But if you do, I will say this: it helped me to get my head on straight.

I had become convinced that I didn’t really deserve to live, that I should expire soon as I’d taken care of Dad for the last time, that I was just filling days until then. Part of me was praying for a terminal illness so I wouldn’t have to do myself in. That it’d be better for the world, because then it wouldn’t have me to fill it up with the mistakes I will inevitably make, and have made, simply because I’m human.

And then I got hit with a scare about terminal illnesses, and hey: guess what part of my brain was dead silent all of a sudden!

Suddenly, with all this going on, I thought: our meeting with death should almost never be hastened. I didn’t want any of my friends and family to die. Why should I want myself to? Why should I treat myself any differently?

I’d never say that someone else should kill themselves, and being on Twitter meant I ran into countless threads about “Buckle up Twitter, here’s why empathy enables abuse and encouraging suicide is good.” And even if they make sure to specify that they’re talking about bad people only, well, all that means is you just have to think you’re a bad person, to think they’re talking about you. And I have a psyche that plays my blooper reel on a loop and gives me perfect recall of all of my mistakes. It’s tough to see yourself as a good person during that.

But I’m 18 months gone from that utter shithole. I’m healing. And I’m going “my God, there were some bad, bad takes on that bad, bad website.” Now I say: thanks for the cool comments, but I’m still right. No one should tell someone to do themselves in. I have decided that this is an ironclad law in my life. Because if it’s conditional, I will invent conditions that allow me to think that it applies to me and that I should hurt myself. But if it’s unconditional? Well, a rule of “never tell someone they deserve to die” includes the part of me that tells the rest of me that I have it coming.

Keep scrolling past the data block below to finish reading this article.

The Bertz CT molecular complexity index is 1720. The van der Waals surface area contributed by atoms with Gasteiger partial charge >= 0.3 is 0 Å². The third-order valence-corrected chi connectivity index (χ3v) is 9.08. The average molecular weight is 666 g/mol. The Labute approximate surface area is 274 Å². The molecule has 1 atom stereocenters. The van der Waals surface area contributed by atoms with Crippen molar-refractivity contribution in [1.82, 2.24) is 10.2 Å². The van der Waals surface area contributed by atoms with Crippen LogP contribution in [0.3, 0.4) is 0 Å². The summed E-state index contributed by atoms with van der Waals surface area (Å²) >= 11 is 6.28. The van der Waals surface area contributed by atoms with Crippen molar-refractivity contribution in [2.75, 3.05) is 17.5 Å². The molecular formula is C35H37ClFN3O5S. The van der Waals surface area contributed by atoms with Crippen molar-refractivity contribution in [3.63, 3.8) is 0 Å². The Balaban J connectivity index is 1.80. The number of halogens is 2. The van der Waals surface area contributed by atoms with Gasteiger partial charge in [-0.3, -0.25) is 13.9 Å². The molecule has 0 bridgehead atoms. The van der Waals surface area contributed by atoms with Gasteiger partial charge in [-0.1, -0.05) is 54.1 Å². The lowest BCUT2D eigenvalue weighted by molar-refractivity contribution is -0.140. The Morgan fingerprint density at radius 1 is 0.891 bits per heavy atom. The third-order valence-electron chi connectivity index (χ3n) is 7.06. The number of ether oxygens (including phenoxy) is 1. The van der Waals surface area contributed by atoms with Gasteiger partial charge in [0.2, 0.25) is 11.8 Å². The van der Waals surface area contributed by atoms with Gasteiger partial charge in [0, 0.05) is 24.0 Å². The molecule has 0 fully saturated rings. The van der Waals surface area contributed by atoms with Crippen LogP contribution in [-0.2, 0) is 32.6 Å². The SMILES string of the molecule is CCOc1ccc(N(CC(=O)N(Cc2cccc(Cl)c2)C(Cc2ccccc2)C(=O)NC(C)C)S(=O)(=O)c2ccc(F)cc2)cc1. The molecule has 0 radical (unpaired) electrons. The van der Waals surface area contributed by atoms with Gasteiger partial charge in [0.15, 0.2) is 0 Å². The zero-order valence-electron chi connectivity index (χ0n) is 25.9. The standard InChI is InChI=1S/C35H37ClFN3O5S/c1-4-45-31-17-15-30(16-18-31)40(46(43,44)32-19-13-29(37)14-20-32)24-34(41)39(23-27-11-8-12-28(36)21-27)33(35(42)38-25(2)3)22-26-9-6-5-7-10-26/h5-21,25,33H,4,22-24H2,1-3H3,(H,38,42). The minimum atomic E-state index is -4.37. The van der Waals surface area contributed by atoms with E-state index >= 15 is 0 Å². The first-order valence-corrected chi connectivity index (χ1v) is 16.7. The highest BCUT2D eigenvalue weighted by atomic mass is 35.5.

There are forces against which we cannot bend, and the black dog of suicidal ideation is, I feel, one of them. Feel free to disagree, but I’ve been around these internet streets since 1996 and I am pretty sure I’ve got a point of view worth espousing.

Finally, socially, I’ve come out to friends and family. I wear my pronoun pins in public. I wear my nail polish. I have mostly gotten acceptance. Mostly.

I have run into people who get the name right, but don’t even bother with the pronouns. I have people who ask me an endless series of intrusive questions, including one pharmacist who had lots of questions about “the surgery.” (lol, that might as well be next century, the rate I’m going.) And most painful of all, there are people in my life that I’m convinced treat me not as a woman, but as a man whose delusions have to be entertained. And I can tell the difference.

The internet says, “cut them out.” But life is set up in such a way, with an interwoven web of connections, that it is not that simple. I can’t just cut the cord without essentially destroying connections I want to keep – connections I’ve managed to strengthen a little.

Part of this is that there is an ongoing tragedy in our lives at the moment, involving a terminal illness, and I feel that there are certain things that I can backburner for the moment in exchange for time with a loved one I will never get back. But: still sucks to backburner it. Still hate doing it.

 So! That’s year two of HRT down. I endure. And am grateful, as always, for those whose hands are on my shoulders when I stumble. I’m happy to be there for them, as well.

If anything is my legacy, let it be that I hopefully left behind more joy amongst my kin than misery.